7 great data visualization tools for communicators and marketers

Tired of the same old charts and graphs? Yeah, well, so is your audience. Charge people up with interactive visuals that don’t require an advanced degree in programming.

Some of the most exciting content published today includes data visualization.

More than just charts or graphs, today’s tools allow journalists and communication professionals to provide interactive content in customizable and visually pleasing ways.

Great data visualization often requires coding, which not everyone can do. Fortunately, there are many newer data visualization tools that take care of the coding for you.

Without code your sample size could be limited (especially if you’re cutting and pasting from Excel), but as a communication professional you’ll be able to provide more engaging resources to journalists and to the public. Imagine the strength of your media pitch or the engagement of your content with a unique interactive chart or two to illustrate your points.

Let’s look at data visualization tools that anyone can use. As an example in each instance, I used 2010 fire incident data from Cincinnati for the data in my charts (about 12,000 rows of data). I didn’t demonstrate any bells and whistles, just a basic chart (when I could) to give you an idea of what each platform can do.

Here are some outstanding data visualization tools:

1. Raw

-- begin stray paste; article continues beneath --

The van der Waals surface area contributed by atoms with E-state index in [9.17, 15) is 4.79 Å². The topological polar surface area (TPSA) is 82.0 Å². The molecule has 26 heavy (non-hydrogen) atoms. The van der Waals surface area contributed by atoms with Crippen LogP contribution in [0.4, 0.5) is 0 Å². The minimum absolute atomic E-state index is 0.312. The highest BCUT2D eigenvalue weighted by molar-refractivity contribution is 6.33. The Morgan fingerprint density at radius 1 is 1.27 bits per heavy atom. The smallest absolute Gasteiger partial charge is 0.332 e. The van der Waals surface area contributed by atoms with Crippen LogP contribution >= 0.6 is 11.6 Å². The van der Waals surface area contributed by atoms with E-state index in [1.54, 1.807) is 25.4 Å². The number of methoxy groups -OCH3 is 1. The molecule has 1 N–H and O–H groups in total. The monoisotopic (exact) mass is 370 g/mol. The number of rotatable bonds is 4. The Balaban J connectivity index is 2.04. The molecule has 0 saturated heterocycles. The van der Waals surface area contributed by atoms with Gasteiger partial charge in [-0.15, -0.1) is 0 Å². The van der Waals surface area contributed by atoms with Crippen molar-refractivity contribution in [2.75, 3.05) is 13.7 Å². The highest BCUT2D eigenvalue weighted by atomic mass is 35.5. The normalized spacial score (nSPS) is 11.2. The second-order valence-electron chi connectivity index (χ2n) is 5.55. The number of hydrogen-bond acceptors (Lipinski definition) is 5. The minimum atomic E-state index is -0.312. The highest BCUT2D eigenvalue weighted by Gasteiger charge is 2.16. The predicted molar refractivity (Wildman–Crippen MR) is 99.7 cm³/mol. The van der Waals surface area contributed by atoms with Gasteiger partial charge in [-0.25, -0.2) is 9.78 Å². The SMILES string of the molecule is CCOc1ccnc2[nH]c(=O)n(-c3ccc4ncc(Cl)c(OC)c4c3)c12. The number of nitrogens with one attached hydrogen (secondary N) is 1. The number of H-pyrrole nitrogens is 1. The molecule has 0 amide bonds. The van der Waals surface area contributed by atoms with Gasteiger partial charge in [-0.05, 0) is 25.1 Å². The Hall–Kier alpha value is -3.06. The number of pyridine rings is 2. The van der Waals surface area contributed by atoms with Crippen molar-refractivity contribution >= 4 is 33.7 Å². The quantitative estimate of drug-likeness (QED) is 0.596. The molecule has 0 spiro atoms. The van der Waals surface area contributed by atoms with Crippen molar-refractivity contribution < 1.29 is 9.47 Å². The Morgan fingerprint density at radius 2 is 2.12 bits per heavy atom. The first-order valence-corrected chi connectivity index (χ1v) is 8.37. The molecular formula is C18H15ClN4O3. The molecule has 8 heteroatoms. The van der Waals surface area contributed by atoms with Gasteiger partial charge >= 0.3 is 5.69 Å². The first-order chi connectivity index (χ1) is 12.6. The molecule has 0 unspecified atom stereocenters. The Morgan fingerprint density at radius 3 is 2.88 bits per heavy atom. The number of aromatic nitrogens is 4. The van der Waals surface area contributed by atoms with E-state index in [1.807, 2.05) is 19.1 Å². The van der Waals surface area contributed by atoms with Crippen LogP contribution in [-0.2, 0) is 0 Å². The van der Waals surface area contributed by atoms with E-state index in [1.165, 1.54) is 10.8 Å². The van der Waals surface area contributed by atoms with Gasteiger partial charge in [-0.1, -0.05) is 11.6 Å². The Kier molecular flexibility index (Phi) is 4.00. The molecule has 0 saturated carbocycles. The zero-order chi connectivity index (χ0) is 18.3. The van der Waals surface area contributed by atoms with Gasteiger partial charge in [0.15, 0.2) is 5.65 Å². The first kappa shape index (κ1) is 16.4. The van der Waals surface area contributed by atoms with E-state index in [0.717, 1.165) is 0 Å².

Raw is one of the most versatile out-of-the-box data visualization tools that you can use—and it’s free. It enables you to upload data from an Excel spreadsheet or paste from the source.

Raw offers you 13 unique visualization options that look very professional. (Its “Bump” chart for example is modeled after The New York Times’ visualizations.) All the variables are drag-and-drop from your dataset, and the visualization populates in real time to demonstrate what your visualization will look like as you’re building it.

One caveat: Raw uses a lot of computer resource to operate, so it’s helpful to close out programs and superfluous windows before building a chart with it.

Here’s a “Clustered Force Layout” chart:

2. Plotly

Plotly produces terrific interactive charts: line chart, scatter plot, bar chart, histogram and area plot.

You can upload data from a spreadsheet or cut and paste it (similar to Raw). The user experience of Plotly isn’t as intuitive as that of Raw. There are aspects of populating the graph that require tinkering, but it’s a powerful, effective tool for making these interactive forms of familiar graphs.

Plotly also boasts a collaborative network, so you can share your data and visualizations with co-workers. If you’re collaborating on data visualizations, this might be helpful.

Plotly is a freemium product, ranging from free to moderately expensive (depending upon your customization needs). Here’s a bar graph:

3. Timeline

Developed at the Northwestern University Knight Lab, Timeline is a smartly conceived data visualization tool. It doesn’t have a lot of customization features, but it’s superb for creating timelines, and it’s free.

Data has to be loaded in their specific format, which makes this a (relatively) labor intensive process. It’s hard to argue with the end result, however.

I chose not to parse data to create a unique timeline example, but here are three examples of timelines created with the product:

As you can see, this tool is widely used and looks pretty consistent from graph to graph.

4. Datawrapper

This is a straightforward visualization tool with a few neat bells and whistles. Uploading data can be done with a .csv file or by pasting from the source. I had trouble uploading the Cincinnati fire data, which may mean that you have to parse your data thoroughly before uploading to Datawrapper. Its sample datasets have a limited number of columns.

Datawrapper is not free of charge. Users must pay a monthly (12 euros) or annual fee (100 euros) to generate embedded graphs and download images of Datawrapper charts.